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10/28/03 — Oregon PUC says PGE can keep collecting income taxes not paid to government [1] [2]


Contact the OPUC
503-378-6611
Commissioners Lee Beyer (chairman); Ray Baum and John Savage


"Utility panel provides no shield" by Dan Meek, public-interest attorney
 

PGE Goes to Court to Stop Fraud Investigation by Oregon's Department of Justice [1] [2]

 
The Daily Astorian — Wake Up, PUC [link]

The Oregon Public Utility Commission's
Questionable Record


The anti-PUD forces have made numerous statements indicating that it's a bad thing that publicly-owned utilities are not regulated by the Oregon Public Utility Commission (OPUC). But is it?

The Oregonian reported on September 25, 2003 that the OPUC "voted unanimously Wednesday to endorse Portland General Electric's tentative settlement of charges that the Portland utility engaged in fraudulent electricity trades with its parent company, Enron."

Of the $8.5 million that PGE has "offered" to pay, only $1.3 million will go to business and residential customers. Of this amount, $250,000 will be given to Industrial Customers of Northwest Utilities, a customer group, and $250,000 will be given to Blue Heron Paper, an Oregon City paper mill. The California Department of Water Resources will receive $6.1 million. Tacoma, which led the PGE investigation along with the California attorney general's office, will receive $1.1 million.

The remaining $800,000 will be shared between PGE's 755,000 customers. Even if this refund was divided equally, it would amount to only $1.07 per ratepayer. In all likelihood, it will be paid over several months or years.

As part of the settlement with PGE, the Oregon Public Utility Commission waived its right to continue investigating PGE for wrongdoing. This may also end Federal Energy Regulatory Commission (FERC) investigations.

In October 2001, the OPUC allowed PGE to raise rates 41% overall, 53% for businesses. Every year since, PGE has collected an additional $400 million from ratepayers. It's now known that the increase was caused, in part, by energy market manipulation. Enron, PGE's owner, played the leading role in this fraud. When energy prices were near or at their highest, PGE signed long-term energy contracts with Enron and others. PGE ratepayers will continue to pay the cost of these contracts for years, perhaps paying a few billion dollars in inflated rates. A PUD will save ratepayers from this rate overcharge.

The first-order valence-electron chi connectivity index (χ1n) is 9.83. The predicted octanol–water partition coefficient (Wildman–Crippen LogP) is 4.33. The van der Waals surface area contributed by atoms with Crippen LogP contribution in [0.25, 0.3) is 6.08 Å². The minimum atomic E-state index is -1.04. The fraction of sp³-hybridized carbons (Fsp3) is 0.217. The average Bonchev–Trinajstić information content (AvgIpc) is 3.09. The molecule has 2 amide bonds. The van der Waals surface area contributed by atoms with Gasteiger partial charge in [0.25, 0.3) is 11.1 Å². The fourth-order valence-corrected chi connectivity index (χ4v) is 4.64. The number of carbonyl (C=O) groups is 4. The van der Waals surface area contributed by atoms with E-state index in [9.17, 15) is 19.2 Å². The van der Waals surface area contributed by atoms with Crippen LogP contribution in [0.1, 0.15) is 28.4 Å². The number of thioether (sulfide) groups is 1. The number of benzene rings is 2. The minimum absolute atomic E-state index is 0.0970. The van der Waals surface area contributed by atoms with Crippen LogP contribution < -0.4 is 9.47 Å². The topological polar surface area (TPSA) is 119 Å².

In a three-part series on the power trading scandal in 2002, Oregon Public Broadcasting reported that PGE employees knew or suspected that some of their energy trading transactions were at least questionable and probably illegal yet they failed to report their concerns to regulators. By law, PGE was required to report suspicious activity and had they done so it's very possible energy prices would not have risen dramatically. PGE has been sued by the states of Washington, California, and Montana, by the Port of Seattle along with others for fraud.

PGE was ordered to provide transcripts of telephone conversations to federal regulators. An April 2000 transcript included Enron trader John Forney describing to a PGE transmission employee a plan to send power from California to Oregon and then back into California. The practice was part of what was known as 'Forney's Perpetual Loop', which was used to take advantage of the California Market." It was reported that a PGE employee told a colleague at another energy trading company "This is a scam and you know it." The OPB report pointed out other questionable actions by PGE yet The Oregonian recently reported, "PGE contends its traders played only an unwitting role in Enron's schemes."

Each year, PGE charges ratepayers approximately $15.6 million for state income taxes and $77 million for federal income taxes yet very little has been paid to government. It amounts to a 7% surcharge on electric bills. Since 1997, the year Enron bought PGE, through May 2005, the utility received approximately $750 million from ratepayers. The amount increases by $7,750,000 each and every month. Yet during these eight years, a total of $221,000 (2002) has been paid in federal income taxes and a total of $10 (2002) in state income taxes.

The Oregon Public Utility Commission has ruled that PGE can continue charging customers for these taxes that aren't paid to any government. [1] [2]

Read dozens of quotes, including several about PGE's role in energy trading fraud.

 

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